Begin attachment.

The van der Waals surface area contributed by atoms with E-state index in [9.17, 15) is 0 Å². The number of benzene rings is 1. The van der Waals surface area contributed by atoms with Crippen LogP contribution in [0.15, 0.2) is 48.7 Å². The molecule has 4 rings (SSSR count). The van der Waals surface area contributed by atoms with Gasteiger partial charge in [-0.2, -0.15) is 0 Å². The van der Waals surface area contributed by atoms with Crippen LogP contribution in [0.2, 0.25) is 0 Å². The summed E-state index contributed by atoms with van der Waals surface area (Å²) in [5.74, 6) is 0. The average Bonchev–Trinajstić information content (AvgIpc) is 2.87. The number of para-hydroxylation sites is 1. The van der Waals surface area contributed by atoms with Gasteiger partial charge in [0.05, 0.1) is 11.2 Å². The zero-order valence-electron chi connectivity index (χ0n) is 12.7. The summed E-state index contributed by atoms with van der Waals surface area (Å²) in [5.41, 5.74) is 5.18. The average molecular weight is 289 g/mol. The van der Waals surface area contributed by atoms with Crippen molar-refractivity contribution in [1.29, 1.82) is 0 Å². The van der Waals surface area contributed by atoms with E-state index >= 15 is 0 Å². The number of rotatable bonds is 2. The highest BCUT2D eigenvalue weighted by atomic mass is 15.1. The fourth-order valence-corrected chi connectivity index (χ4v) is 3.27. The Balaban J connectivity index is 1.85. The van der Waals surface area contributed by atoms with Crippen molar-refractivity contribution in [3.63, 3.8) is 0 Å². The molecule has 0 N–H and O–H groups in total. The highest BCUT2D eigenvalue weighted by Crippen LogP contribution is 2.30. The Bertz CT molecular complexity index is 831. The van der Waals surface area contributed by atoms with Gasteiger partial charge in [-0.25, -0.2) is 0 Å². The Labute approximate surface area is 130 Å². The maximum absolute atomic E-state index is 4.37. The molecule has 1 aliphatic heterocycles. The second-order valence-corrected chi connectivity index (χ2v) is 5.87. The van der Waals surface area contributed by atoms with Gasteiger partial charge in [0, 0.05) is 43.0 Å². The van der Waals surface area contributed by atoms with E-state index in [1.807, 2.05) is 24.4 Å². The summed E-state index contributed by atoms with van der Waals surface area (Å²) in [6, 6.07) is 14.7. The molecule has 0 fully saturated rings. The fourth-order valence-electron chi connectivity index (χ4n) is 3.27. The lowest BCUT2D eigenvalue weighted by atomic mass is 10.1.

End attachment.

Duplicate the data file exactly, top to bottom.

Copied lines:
The van der Waals surface area contributed by atoms with E-state index in [9.17, 15) is 0 Å². The number of benzene rings is 1. The van der Waals surface area contributed by atoms with Crippen LogP contribution in [0.15, 0.2) is 48.7 Å². The molecule has 4 rings (SSSR count). The van der Waals surface area contributed by atoms with Gasteiger partial charge in [-0.2, -0.15) is 0 Å². The van der Waals surface area contributed by atoms with Crippen LogP contribution in [0.2, 0.25) is 0 Å². The summed E-state index contributed by atoms with van der Waals surface area (Å²) in [5.74, 6) is 0. The average Bonchev–Trinajstić information content (AvgIpc) is 2.87. The number of para-hydroxylation sites is 1. The van der Waals surface area contributed by atoms with Gasteiger partial charge in [0.05, 0.1) is 11.2 Å². The zero-order valence-electron chi connectivity index (χ0n) is 12.7. The summed E-state index contributed by atoms with van der Waals surface area (Å²) in [5.41, 5.74) is 5.18. The average molecular weight is 289 g/mol. The van der Waals surface area contributed by atoms with Crippen molar-refractivity contribution in [1.29, 1.82) is 0 Å². The van der Waals surface area contributed by atoms with E-state index >= 15 is 0 Å². The number of rotatable bonds is 2. The highest BCUT2D eigenvalue weighted by atomic mass is 15.1. The fourth-order valence-corrected chi connectivity index (χ4v) is 3.27. The Balaban J connectivity index is 1.85. The van der Waals surface area contributed by atoms with Crippen molar-refractivity contribution in [3.63, 3.8) is 0 Å². The molecule has 0 N–H and O–H groups in total. The highest BCUT2D eigenvalue weighted by Crippen LogP contribution is 2.30. The Bertz CT molecular complexity index is 831. The van der Waals surface area contributed by atoms with Gasteiger partial charge in [-0.25, -0.2) is 0 Å². The Labute approximate surface area is 130 Å². The maximum absolute atomic E-state index is 4.37. The molecule has 1 aliphatic heterocycles. The second-order valence-corrected chi connectivity index (χ2v) is 5.87. The van der Waals surface area contributed by atoms with Gasteiger partial charge in [0, 0.05) is 43.0 Å². The van der Waals surface area contributed by atoms with E-state index in [1.807, 2.05) is 24.4 Å². The summed E-state index contributed by atoms with van der Waals surface area (Å²) in [6, 6.07) is 14.7. The molecule has 0 fully saturated rings. The fourth-order valence-electron chi connectivity index (χ4n) is 3.27. The lowest BCUT2D eigenvalue weighted by atomic mass is 10.1.